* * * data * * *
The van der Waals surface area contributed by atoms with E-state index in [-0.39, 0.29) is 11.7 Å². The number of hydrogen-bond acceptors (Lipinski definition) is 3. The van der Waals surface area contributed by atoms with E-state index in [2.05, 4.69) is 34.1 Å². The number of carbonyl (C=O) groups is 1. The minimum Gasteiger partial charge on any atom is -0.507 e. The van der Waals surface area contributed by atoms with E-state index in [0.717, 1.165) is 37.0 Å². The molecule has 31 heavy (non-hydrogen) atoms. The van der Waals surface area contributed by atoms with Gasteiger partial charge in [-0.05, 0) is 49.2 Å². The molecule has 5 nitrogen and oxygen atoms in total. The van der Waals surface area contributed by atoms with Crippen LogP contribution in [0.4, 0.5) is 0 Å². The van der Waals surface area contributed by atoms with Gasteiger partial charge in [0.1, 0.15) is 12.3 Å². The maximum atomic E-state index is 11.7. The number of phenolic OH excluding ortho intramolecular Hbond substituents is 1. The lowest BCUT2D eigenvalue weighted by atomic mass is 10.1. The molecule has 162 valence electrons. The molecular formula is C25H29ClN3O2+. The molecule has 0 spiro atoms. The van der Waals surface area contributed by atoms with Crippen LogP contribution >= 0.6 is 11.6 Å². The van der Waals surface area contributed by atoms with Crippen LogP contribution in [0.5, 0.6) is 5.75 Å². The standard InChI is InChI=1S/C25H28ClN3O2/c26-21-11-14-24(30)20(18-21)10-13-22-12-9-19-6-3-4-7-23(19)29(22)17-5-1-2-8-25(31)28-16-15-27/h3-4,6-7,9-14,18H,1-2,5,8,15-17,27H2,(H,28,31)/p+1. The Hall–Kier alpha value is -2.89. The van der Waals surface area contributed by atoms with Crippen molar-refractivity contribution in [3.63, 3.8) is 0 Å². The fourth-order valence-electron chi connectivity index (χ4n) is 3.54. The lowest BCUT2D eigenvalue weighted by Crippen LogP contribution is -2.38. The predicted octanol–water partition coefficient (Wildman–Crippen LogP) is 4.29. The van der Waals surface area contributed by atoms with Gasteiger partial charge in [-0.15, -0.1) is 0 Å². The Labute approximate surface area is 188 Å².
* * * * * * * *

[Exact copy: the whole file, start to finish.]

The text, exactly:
The van der Waals surface area contributed by atoms with E-state index in [-0.39, 0.29) is 11.7 Å². The number of hydrogen-bond acceptors (Lipinski definition) is 3. The van der Waals surface area contributed by atoms with E-state index in [2.05, 4.69) is 34.1 Å². The number of carbonyl (C=O) groups is 1. The minimum Gasteiger partial charge on any atom is -0.507 e. The van der Waals surface area contributed by atoms with E-state index in [0.717, 1.165) is 37.0 Å². The molecule has 31 heavy (non-hydrogen) atoms. The van der Waals surface area contributed by atoms with Gasteiger partial charge in [-0.05, 0) is 49.2 Å². The molecule has 5 nitrogen and oxygen atoms in total. The van der Waals surface area contributed by atoms with Crippen LogP contribution in [0.4, 0.5) is 0 Å². The van der Waals surface area contributed by atoms with Gasteiger partial charge in [0.1, 0.15) is 12.3 Å². The maximum atomic E-state index is 11.7. The number of phenolic OH excluding ortho intramolecular Hbond substituents is 1. The lowest BCUT2D eigenvalue weighted by atomic mass is 10.1. The molecule has 162 valence electrons. The molecular formula is C25H29ClN3O2+. The molecule has 0 spiro atoms. The van der Waals surface area contributed by atoms with Crippen LogP contribution >= 0.6 is 11.6 Å². The van der Waals surface area contributed by atoms with Crippen LogP contribution in [0.5, 0.6) is 5.75 Å². The standard InChI is InChI=1S/C25H28ClN3O2/c26-21-11-14-24(30)20(18-21)10-13-22-12-9-19-6-3-4-7-23(19)29(22)17-5-1-2-8-25(31)28-16-15-27/h3-4,6-7,9-14,18H,1-2,5,8,15-17,27H2,(H,28,31)/p+1. The Hall–Kier alpha value is -2.89. The van der Waals surface area contributed by atoms with Crippen molar-refractivity contribution in [3.63, 3.8) is 0 Å². The fourth-order valence-electron chi connectivity index (χ4n) is 3.54. The lowest BCUT2D eigenvalue weighted by Crippen LogP contribution is -2.38. The predicted octanol–water partition coefficient (Wildman–Crippen LogP) is 4.29. The van der Waals surface area contributed by atoms with Gasteiger partial charge in [-0.15, -0.1) is 0 Å². The Labute approximate surface area is 188 Å².